potetjp potetjp at
Sat Dec 4 23:53:59 UTC 1999

> This is another example of the kind of generalization that I referred to
> my last note to this list.  The situation you describe is not generally
> in the Philippines.
Dear Laurie,
How right you are! I mean "in Tagalog" or "in Katagalugan", but I say "in
the Philippines"; this is very sloppy indeed. Paris is not France.
Metro-Manila is not the Philippines.
Best regards
PS1. Has the word _sala[wal]_ "pantaloons" reached the Cordilleran
languages? I couldn't find it in your _Philippine Minor Languages_ (1971). I
met this word for the first time in Algeria in 1959 under the form
_sarwa:l_. My Classical Arabic dictionary (Hans Wehr/Milton Cowan, 1971:
408)) has _sirwa:l_ [sin-ra-waw-alif-lam] or _sirwi:l_, pl. _sara:wi:l_. In
Algeria it referred to those large, baggy, blooming trousers with such a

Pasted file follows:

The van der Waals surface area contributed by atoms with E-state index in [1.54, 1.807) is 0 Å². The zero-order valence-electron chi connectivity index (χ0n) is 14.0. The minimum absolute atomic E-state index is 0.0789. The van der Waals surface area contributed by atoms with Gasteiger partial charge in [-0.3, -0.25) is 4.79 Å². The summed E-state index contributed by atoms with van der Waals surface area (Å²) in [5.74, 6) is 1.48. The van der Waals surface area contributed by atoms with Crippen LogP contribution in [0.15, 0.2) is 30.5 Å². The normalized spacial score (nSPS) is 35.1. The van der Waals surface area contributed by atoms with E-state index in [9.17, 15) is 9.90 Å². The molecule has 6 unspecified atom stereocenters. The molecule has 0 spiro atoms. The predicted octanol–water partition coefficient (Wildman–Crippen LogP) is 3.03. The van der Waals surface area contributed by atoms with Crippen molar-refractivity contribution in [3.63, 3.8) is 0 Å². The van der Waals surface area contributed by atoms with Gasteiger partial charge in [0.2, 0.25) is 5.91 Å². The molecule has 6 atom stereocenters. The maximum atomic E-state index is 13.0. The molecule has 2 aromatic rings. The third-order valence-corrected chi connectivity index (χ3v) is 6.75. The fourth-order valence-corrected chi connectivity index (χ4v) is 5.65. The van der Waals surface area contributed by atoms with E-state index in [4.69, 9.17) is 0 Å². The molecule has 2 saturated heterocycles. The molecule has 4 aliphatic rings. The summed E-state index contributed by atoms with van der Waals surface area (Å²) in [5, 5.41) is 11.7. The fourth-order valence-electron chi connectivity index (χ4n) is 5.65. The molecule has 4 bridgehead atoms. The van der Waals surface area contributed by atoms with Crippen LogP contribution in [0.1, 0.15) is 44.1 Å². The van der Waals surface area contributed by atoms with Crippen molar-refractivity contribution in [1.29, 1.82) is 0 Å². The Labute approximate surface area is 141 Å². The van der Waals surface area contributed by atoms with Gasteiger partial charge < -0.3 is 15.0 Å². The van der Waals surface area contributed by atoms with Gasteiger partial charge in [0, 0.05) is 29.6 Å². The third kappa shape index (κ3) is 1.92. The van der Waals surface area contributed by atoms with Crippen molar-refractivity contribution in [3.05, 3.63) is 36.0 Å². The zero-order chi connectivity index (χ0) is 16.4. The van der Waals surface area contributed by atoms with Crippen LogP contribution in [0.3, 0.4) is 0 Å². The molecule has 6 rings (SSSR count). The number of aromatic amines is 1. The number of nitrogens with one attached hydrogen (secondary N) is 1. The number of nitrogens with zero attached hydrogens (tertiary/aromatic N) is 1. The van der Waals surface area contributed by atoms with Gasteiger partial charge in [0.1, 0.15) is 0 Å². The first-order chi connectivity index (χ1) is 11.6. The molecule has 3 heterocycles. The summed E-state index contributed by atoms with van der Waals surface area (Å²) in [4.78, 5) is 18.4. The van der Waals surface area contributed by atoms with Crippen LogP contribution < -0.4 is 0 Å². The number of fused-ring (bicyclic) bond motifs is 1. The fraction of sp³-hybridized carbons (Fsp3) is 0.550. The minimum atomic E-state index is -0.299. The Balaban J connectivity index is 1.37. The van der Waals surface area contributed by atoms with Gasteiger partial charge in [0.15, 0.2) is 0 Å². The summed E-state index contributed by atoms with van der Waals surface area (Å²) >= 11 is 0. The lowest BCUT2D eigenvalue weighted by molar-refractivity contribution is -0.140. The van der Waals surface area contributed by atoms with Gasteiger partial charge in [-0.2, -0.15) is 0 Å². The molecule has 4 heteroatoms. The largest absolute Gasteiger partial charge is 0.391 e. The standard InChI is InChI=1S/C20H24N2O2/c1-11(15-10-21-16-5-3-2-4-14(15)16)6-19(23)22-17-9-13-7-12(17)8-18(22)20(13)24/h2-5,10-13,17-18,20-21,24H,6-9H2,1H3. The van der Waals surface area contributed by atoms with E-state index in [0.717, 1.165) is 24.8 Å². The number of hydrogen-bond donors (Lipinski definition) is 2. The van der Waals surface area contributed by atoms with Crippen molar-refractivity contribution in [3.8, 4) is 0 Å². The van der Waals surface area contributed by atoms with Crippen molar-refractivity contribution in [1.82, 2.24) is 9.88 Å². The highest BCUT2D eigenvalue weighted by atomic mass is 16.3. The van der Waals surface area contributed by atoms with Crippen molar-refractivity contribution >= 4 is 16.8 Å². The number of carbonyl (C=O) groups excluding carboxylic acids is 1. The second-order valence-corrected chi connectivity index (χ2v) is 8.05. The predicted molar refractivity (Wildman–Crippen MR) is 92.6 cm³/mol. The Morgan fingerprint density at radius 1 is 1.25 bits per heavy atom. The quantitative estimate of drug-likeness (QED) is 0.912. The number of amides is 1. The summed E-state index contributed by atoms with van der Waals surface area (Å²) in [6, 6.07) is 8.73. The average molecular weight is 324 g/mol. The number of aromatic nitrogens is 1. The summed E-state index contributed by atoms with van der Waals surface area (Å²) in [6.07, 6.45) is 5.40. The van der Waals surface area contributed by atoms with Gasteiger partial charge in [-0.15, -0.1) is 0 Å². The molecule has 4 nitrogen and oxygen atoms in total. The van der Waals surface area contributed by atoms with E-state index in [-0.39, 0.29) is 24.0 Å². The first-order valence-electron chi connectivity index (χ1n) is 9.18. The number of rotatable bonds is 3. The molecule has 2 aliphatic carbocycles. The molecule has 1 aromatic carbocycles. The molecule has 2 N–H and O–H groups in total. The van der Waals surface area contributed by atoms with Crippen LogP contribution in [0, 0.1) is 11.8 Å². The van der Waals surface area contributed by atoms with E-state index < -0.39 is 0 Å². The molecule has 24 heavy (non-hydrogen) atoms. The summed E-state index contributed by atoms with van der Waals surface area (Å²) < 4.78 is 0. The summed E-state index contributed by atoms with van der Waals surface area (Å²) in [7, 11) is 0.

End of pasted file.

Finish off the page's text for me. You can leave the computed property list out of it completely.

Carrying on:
neat graduation of folds between the legs that they reminded us of (giant)
car gears. The word found its way into French as _saroual_ or _sarouel_, and
was part of the uniform of the French Camel Corps cruising the Sahara.
    It was a great surprise for me to discover this term had travelled as
far as Manila, where it seems to refer to ordinary trousers, although Span.
_pantalon_ < French _pantalon_ < Italian _Pantalone_ (a stock character in
the Commedia dell'Arte) is preferred. Because of its form, I guess the term
was borrowed into Arabic from another language. Panganiban (1972) lists
Persian among the languages having the term. Do we know exactly what
language it comes from?
PS2. A couple of Filipinos from Baguio has opened a turu-turo restaurant in
Paris; it didn't last long because the food was not warm enough to our
taste. Anyway. They had decorated one of their walls with what I thought at
first sight were a trident and a paddle carved in beautiful dark wood. When
I asked them where these came from, they told me they were a giant fork and
a giant spoon - indeed, apt symbols for a restaurant - and that these were
quite common in Baguio. Now, I sometimes wonder: could my mistake be the
right interpretation? Could these items now presented as a fork and a spoon
have originally been a trident and a paddle?
Dear Chaumont
I love your anecdotes.
Do Butonese have a writing system?

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